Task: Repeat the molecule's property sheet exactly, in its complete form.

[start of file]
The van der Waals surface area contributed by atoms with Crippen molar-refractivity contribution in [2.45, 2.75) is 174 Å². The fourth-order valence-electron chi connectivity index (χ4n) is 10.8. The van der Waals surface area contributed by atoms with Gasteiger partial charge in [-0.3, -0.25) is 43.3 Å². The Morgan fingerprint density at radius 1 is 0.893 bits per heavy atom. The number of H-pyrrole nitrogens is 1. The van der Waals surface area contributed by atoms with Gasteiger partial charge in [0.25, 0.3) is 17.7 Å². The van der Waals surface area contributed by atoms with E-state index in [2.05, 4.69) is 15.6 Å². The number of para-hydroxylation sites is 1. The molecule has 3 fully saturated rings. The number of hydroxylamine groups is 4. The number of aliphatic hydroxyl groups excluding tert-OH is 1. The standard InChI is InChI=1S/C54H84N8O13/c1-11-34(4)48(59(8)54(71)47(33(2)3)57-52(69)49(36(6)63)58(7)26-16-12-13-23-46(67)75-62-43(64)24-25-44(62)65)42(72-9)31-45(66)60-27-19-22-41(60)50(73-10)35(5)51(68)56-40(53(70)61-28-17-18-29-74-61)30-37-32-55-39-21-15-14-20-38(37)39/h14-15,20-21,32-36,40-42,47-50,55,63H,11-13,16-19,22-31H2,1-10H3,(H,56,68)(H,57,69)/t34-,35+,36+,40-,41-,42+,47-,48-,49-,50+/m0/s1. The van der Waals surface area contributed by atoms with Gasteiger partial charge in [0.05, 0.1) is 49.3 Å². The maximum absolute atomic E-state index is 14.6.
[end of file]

The van der Waals surface area contributed by atoms with Crippen molar-refractivity contribution in [2.45, 2.75) is 174 Å². The fourth-order valence-electron chi connectivity index (χ4n) is 10.8. The van der Waals surface area contributed by atoms with Gasteiger partial charge in [-0.3, -0.25) is 43.3 Å². The Morgan fingerprint density at radius 1 is 0.893 bits per heavy atom. The number of H-pyrrole nitrogens is 1. The van der Waals surface area contributed by atoms with Gasteiger partial charge in [0.25, 0.3) is 17.7 Å². The van der Waals surface area contributed by atoms with E-state index in [2.05, 4.69) is 15.6 Å². The number of para-hydroxylation sites is 1. The molecule has 3 fully saturated rings. The number of hydroxylamine groups is 4. The number of aliphatic hydroxyl groups excluding tert-OH is 1. The standard InChI is InChI=1S/C54H84N8O13/c1-11-34(4)48(59(8)54(71)47(33(2)3)57-52(69)49(36(6)63)58(7)26-16-12-13-23-46(67)75-62-43(64)24-25-44(62)65)42(72-9)31-45(66)60-27-19-22-41(60)50(73-10)35(5)51(68)56-40(53(70)61-28-17-18-29-74-61)30-37-32-55-39-21-15-14-20-38(37)39/h14-15,20-21,32-36,40-42,47-50,55,63H,11-13,16-19,22-31H2,1-10H3,(H,56,68)(H,57,69)/t34-,35+,36+,40-,41-,42+,47-,48-,49-,50+/m0/s1. The van der Waals surface area contributed by atoms with Gasteiger partial charge in [0.05, 0.1) is 49.3 Å². The maximum absolute atomic E-state index is 14.6.